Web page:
Ireland, they quickly learned that the Irish had a pre-established system of hereditary surnames. The name Uniech is an occupational surname, which was primarily from the Anglo-Norman culture. There were a few Irish occupational names, however, previous to the arrival of the Strongbownians, so this Anglo-Norman tradition was not too incongruous within the island. Occupational surnames were derived from a word describing the actual job done by the initial name bearer. The Strongbownians frequently prefixed these names with the French word le, meaning the, but this custom quickly died out in Ireland. The surname Uniech came from a common occupational name for a valued military officer. The surname Uniech is derived from the expression Unicus Est. According to tradition, during the bitter 13th century feuds between the two powerful Anglo-Norman families of the Fitzgeralds and the Butlers, a Commander who sought help to secure a position pointed to a particularly valued captain and said Unicus Est, which means Hei is the only one to undertake this service. The name Garde was also used as a synonym.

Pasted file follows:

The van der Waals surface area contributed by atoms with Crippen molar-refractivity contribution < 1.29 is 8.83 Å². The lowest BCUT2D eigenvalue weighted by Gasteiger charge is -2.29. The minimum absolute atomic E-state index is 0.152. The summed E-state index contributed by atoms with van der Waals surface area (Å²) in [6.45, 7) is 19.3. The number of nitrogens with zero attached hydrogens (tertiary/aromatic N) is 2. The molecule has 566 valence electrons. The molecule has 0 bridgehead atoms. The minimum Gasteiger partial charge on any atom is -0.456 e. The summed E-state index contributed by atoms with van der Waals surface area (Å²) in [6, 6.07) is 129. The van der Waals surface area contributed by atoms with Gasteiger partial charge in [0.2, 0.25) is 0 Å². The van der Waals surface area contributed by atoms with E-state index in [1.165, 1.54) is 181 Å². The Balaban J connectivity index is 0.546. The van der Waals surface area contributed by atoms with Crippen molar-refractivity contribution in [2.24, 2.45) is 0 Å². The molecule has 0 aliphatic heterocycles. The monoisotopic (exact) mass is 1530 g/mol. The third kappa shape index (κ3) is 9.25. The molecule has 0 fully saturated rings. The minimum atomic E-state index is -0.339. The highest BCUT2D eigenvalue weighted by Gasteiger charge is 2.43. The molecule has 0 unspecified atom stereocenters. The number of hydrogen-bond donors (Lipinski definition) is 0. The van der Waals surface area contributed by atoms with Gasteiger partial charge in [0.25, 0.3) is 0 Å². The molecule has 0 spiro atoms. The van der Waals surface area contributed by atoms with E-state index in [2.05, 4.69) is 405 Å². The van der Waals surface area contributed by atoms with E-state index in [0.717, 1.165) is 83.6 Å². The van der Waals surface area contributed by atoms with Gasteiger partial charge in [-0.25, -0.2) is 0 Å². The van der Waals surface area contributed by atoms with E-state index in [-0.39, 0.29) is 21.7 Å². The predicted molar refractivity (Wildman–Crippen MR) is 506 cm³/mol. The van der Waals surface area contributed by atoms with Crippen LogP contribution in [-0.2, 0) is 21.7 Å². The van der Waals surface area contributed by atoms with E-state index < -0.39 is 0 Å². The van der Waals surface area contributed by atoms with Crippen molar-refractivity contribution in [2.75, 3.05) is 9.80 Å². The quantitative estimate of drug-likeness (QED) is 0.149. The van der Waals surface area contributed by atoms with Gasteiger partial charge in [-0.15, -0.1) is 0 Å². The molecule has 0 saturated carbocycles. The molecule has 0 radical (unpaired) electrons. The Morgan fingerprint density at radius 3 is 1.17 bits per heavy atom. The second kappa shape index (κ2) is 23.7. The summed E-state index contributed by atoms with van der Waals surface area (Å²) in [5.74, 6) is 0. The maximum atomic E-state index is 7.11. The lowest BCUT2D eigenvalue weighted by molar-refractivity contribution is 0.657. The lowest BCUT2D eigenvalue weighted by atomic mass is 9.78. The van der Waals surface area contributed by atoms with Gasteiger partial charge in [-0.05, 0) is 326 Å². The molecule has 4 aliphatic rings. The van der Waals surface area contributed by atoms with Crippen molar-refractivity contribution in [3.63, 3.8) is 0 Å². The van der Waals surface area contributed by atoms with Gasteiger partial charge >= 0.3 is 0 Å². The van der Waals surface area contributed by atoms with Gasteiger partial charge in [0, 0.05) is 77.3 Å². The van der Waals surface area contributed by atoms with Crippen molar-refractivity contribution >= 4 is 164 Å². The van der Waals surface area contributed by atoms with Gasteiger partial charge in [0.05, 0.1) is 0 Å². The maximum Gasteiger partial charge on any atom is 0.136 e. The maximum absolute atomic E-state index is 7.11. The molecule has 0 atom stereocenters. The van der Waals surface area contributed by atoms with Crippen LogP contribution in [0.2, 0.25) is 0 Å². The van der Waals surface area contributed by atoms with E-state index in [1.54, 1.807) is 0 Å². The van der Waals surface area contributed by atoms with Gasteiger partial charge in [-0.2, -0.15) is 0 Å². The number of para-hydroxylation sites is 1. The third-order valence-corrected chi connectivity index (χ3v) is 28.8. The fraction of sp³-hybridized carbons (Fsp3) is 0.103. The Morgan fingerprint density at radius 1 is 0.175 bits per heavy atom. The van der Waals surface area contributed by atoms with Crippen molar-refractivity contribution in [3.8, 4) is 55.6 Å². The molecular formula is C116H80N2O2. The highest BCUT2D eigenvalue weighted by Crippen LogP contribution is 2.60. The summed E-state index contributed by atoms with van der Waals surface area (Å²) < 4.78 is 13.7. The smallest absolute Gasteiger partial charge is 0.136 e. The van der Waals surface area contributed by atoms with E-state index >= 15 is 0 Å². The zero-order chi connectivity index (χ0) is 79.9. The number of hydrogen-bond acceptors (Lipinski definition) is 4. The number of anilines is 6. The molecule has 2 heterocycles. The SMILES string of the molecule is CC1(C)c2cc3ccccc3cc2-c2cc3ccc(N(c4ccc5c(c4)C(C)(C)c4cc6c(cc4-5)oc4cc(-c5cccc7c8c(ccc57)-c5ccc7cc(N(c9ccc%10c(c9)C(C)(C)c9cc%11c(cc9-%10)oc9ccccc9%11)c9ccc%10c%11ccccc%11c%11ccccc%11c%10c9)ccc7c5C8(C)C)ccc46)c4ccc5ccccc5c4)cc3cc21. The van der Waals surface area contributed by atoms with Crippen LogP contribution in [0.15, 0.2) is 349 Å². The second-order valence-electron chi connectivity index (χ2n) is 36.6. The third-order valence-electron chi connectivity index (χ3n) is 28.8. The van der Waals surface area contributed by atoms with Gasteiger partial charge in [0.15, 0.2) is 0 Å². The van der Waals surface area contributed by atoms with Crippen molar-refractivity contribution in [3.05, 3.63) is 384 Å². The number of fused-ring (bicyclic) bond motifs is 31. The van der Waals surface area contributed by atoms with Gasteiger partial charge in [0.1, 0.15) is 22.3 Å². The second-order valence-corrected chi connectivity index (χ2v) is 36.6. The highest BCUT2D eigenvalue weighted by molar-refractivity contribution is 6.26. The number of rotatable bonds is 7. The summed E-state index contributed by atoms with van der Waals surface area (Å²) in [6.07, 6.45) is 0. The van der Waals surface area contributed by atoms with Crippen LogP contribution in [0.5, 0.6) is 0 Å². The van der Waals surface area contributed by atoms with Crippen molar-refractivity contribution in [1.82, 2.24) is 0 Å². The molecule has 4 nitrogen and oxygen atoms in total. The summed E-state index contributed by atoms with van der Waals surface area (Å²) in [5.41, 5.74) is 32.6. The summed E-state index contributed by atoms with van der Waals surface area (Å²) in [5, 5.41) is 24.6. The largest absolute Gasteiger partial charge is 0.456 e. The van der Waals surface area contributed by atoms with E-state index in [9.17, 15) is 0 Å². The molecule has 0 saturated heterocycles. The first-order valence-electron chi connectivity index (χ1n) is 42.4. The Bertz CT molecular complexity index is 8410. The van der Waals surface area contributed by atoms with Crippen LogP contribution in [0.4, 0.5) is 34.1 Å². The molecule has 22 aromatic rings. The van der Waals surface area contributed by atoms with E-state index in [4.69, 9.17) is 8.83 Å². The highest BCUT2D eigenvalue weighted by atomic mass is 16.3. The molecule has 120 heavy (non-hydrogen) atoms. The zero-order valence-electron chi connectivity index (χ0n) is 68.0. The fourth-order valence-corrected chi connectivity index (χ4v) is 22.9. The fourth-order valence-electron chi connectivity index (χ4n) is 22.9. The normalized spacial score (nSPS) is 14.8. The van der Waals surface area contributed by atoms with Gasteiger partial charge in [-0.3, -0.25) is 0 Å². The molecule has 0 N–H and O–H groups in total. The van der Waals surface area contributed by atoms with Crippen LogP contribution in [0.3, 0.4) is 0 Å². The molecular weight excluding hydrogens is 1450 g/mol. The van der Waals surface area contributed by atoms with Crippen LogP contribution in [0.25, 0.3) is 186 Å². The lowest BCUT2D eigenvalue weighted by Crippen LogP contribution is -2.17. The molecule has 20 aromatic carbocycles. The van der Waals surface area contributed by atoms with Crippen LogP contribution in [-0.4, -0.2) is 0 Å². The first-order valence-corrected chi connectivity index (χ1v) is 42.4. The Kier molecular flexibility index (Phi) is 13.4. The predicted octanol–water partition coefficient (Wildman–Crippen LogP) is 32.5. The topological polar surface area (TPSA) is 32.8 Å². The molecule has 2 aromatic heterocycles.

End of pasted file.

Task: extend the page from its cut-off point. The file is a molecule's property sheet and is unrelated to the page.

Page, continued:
Early Origins of the Uniech family
County Cork (Irish: Corcaigh) the ancient Kingdom of Deis Muin (Desmond), located on the southwest coast of Ireland in the province of Munster, where they held a family seat from ancient times, soon after the Anglo Norman Conquest of Ireland by Strongbow in 1172 A.D. That this family name were Norman mercenaries seems reasonably clear. In the bitter 13th century feuds between the Fitzgeralds and the Butlers it is said that a commander, seeking help to secure a position, pointed to one of the captains and said, 'Unicus Est', meaning 'He is the only one to undertake this service'. Hence this expression not only became the family motto but it also became the basis and origin of the family name itself, Uniacke. Later some used Gard as a synonym.
Early History of the Uniech family
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Uniech Spelling Variations
Early Notables of the Uniech family (pre 1700)
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Migration of the Uniech family to the New World and Oceana
Irish immigration to North American began in the late 18th century as many Irish families desired to own their own land. This pattern of immigration grew slowly yet steadily until the 1840s. At that time, a failed crop and a growing population in Ireland resulted in the Great Potato Famine. Poverty, disease, and starvation ravaged the land. To ease their pain and suffering the Irish often looked upon North America as a solution: hundreds of thousands undertook the voyage. Their arrival meant the growth of industry and commerce for British North America and the United States. For the individual Irishman, it meant survival and hope, and the opportunity for work, freedom, and ownership of land. The early immigration and passenger lists revealed many bearing the name Uniech: Edward Uniacke arrived in Philadelphia, Pennsylvania in 1852.
Uniech Family Crest Products